Reynolds walks off as one of best ever

Published 8:44 am Thursday, December 8, 2016

There aren’t many things left that can be said about Chris Reynolds that haven’t already been said, but here goes: He will go down as a Davie football treasure.

The quarterback was almost impossible to stop. With his elusive improvisation, he was called the high-school equivalent of Johnny Manziel and Russell Wilson. Talk about a competitor. He gave up his body on two TD runs in the opening minutes of Davie’s eventual 54-30 quarterfinal loss to Dudley, leaping over defenders, stretching the ball over the plane of the goal line and giving his team a 14-0 lead. Over two seasons, he made more you-gotta-be-kidding-me plays than you can count.   

There’s much more to this gunslinger. He is a model of sportsmanship. He has charisma that endears him to everyone he meets. He has everything you could want in a QB – except height. He’s 5-11. If he were 6-foot-plus, he would be a big-time college prospect. It looks like he will go to Charlotte as a preferred walk-on.

Reynolds broke records you’re not supposed to break in 24 games. The incredible numbers will freeze in time – forever.

Season completions – Reynolds 207 last year, Garrett Benge 203 (2006) and Reynolds 191 this year.

Season passing yards – Benge 3,071 (2006), Reynolds 2,874 last year, Zach Illing 2,524 (2008) and Reynolds 2,513 this year.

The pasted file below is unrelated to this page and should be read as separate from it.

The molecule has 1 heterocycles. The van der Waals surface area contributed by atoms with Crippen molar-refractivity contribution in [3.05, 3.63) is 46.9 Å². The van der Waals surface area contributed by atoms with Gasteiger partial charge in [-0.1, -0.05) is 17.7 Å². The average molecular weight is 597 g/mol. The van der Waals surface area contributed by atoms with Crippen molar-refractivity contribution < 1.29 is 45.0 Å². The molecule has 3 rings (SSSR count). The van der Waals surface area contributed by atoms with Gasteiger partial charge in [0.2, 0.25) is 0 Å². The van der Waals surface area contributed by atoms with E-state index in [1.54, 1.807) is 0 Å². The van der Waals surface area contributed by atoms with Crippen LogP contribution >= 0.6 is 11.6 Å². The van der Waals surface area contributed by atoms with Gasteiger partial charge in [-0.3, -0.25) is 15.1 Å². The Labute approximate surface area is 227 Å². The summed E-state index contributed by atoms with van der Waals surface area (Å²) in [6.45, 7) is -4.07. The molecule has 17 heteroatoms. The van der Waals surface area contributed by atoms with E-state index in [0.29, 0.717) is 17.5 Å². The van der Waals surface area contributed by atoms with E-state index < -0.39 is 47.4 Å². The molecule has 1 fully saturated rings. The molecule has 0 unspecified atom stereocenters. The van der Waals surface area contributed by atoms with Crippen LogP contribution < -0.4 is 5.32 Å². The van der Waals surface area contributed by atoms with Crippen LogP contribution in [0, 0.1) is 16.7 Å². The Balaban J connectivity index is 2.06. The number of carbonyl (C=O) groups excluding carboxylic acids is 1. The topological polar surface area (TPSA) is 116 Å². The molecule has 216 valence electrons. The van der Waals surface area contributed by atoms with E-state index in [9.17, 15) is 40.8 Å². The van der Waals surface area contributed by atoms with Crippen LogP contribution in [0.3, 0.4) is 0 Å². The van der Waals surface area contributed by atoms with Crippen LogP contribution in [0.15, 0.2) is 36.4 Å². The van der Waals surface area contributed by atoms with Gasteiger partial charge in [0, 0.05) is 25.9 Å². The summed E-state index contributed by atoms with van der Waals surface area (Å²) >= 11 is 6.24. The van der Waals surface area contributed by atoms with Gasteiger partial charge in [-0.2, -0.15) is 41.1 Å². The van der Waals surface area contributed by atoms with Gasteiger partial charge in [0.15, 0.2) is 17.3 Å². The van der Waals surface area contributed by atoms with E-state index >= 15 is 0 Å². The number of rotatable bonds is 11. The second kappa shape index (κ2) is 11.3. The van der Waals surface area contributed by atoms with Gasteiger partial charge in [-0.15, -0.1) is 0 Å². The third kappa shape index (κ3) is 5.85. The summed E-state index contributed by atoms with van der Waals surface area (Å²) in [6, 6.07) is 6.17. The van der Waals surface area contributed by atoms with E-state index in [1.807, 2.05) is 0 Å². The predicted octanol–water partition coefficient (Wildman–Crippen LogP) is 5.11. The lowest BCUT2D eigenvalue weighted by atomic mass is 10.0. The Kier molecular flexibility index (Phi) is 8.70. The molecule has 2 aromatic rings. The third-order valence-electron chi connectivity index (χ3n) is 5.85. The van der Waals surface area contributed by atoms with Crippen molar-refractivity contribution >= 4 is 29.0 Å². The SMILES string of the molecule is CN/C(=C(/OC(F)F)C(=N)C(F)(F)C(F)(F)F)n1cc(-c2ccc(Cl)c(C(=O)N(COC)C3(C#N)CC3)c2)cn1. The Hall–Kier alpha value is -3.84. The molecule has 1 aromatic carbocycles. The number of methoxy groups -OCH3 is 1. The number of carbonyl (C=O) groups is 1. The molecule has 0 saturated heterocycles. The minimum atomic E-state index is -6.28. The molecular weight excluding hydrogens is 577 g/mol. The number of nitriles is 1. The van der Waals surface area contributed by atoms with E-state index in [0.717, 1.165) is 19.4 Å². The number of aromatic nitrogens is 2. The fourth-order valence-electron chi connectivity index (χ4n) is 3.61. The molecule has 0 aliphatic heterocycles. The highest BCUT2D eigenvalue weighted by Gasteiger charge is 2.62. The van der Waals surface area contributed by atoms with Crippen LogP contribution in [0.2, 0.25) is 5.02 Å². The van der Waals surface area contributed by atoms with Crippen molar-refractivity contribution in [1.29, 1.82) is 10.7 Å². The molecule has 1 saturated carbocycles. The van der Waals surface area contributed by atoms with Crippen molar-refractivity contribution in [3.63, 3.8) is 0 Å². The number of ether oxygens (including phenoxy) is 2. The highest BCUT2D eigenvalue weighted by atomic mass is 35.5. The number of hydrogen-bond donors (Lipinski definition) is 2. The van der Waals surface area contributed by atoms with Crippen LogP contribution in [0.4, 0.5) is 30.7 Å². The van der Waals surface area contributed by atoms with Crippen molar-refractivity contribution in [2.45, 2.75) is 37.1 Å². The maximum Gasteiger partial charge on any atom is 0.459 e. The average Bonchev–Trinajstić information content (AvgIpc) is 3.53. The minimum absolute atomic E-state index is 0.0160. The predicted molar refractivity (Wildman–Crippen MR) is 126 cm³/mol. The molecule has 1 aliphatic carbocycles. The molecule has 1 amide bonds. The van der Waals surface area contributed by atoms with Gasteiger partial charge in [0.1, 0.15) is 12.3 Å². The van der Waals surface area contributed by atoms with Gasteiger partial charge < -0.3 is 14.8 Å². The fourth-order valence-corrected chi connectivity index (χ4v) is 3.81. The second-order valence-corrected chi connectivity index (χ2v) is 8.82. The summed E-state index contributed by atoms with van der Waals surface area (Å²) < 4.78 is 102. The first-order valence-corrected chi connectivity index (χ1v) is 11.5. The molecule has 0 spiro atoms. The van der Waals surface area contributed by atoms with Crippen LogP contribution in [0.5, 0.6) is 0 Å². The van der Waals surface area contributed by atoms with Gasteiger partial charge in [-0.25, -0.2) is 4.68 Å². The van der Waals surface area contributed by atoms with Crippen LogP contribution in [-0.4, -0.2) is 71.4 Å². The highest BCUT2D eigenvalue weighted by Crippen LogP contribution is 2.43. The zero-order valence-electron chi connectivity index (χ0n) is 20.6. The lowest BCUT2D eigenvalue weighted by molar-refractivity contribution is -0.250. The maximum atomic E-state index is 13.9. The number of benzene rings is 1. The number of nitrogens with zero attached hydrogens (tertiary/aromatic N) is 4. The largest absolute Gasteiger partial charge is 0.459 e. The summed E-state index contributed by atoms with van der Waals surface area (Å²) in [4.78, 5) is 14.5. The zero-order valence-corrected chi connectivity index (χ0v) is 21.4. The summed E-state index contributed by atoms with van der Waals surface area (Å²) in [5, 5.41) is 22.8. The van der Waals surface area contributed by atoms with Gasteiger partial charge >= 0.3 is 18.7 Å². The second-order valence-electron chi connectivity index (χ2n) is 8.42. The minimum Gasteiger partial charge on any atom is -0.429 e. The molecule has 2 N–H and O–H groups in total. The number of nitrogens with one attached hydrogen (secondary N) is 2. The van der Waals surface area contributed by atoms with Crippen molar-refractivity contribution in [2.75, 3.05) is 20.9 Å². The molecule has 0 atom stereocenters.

Season TD passes – Benge 34 (2006), Reynolds 29 this year and Reynolds 28 last year.

Passing yards in a game – Reynolds 413 in this year’s 45-42 win over North Davidson. Reynolds owns three of the eight 300-yard passing games in Davie history. He holds the record for TD passes in a game with five.

Career completions – Benge 443 and Reynolds 409.

Career passing yards – Benge 6,392 and Reynolds 5,636.

Career TD passes – Reynolds threw two against Dudley to give him the record at 59. Benge had 57.

Career games with multiple TD passes – Reynolds 19 and Benge 17.

There are many, many more records and top-five finishes for Reynolds. He was the last War Eagle to exit the field late Friday night, his helmet still buckled as he walked slowly toward the locker room. How many times did fans look at the person beside them and say: “Thank goodness for Chris Reynolds.” As hard as it was to digest his final hour, time marches on and so will we.

“He’s been outstanding for two years,” coach Tim Devericks said. “He’s a great kid, a great leader and I’m super proud of him.”

“He’s a fantastic athlete, a great quarterback and I can definitely see him on the next level doing good things,” Dudley quarterback Hendon Hooker said.

“At 5-11, Davie QB Chris Reynolds isn’t the best college prospect in the state. But he might be the most dynamic prep player,” tweeted Salisbury Post reporter Mike London.

“As I’ve said all year, Davie QB Chris Reynolds was spectacular,” Chris Hughes of wrote in a post. “He’s a gamer, he competes incredibly hard and has amazing talent. I think he may go down as a top-five player in War Eagles history.”